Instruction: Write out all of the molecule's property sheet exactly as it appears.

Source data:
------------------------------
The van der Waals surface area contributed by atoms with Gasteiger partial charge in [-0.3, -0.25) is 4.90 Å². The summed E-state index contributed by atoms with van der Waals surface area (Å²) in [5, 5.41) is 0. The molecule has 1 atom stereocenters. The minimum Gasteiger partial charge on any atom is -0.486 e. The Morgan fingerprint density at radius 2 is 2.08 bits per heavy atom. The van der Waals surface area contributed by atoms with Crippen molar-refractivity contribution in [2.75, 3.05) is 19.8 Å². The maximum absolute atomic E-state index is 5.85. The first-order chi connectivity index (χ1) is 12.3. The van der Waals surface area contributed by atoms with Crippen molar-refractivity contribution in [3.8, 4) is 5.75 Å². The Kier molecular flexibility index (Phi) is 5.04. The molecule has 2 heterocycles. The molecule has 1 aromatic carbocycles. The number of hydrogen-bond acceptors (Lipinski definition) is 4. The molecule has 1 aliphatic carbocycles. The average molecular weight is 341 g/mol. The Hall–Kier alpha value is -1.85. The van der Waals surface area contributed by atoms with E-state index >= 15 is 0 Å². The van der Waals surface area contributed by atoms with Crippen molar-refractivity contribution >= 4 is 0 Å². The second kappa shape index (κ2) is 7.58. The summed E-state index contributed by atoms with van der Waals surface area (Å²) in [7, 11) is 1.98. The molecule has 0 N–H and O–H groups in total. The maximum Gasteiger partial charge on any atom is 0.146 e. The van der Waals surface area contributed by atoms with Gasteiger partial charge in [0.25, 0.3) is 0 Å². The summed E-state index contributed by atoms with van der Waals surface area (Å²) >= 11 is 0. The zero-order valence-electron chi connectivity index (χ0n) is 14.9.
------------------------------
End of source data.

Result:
The van der Waals surface area contributed by atoms with Gasteiger partial charge in [-0.3, -0.25) is 4.90 Å². The summed E-state index contributed by atoms with van der Waals surface area (Å²) in [5, 5.41) is 0. The molecule has 1 atom stereocenters. The minimum Gasteiger partial charge on any atom is -0.486 e. The Morgan fingerprint density at radius 2 is 2.08 bits per heavy atom. The van der Waals surface area contributed by atoms with Crippen molar-refractivity contribution in [2.75, 3.05) is 19.8 Å². The maximum absolute atomic E-state index is 5.85. The first-order chi connectivity index (χ1) is 12.3. The van der Waals surface area contributed by atoms with Crippen molar-refractivity contribution in [3.8, 4) is 5.75 Å². The Kier molecular flexibility index (Phi) is 5.04. The molecule has 2 heterocycles. The molecule has 1 aromatic carbocycles. The number of hydrogen-bond acceptors (Lipinski definition) is 4. The molecule has 1 aliphatic carbocycles. The average molecular weight is 341 g/mol. The Hall–Kier alpha value is -1.85. The van der Waals surface area contributed by atoms with E-state index >= 15 is 0 Å². The van der Waals surface area contributed by atoms with Crippen molar-refractivity contribution >= 4 is 0 Å². The second kappa shape index (κ2) is 7.58. The summed E-state index contributed by atoms with van der Waals surface area (Å²) in [7, 11) is 1.98. The molecule has 0 N–H and O–H groups in total. The maximum Gasteiger partial charge on any atom is 0.146 e. The van der Waals surface area contributed by atoms with Gasteiger partial charge in [0.25, 0.3) is 0 Å². The summed E-state index contributed by atoms with van der Waals surface area (Å²) >= 11 is 0. The zero-order valence-electron chi connectivity index (χ0n) is 14.9.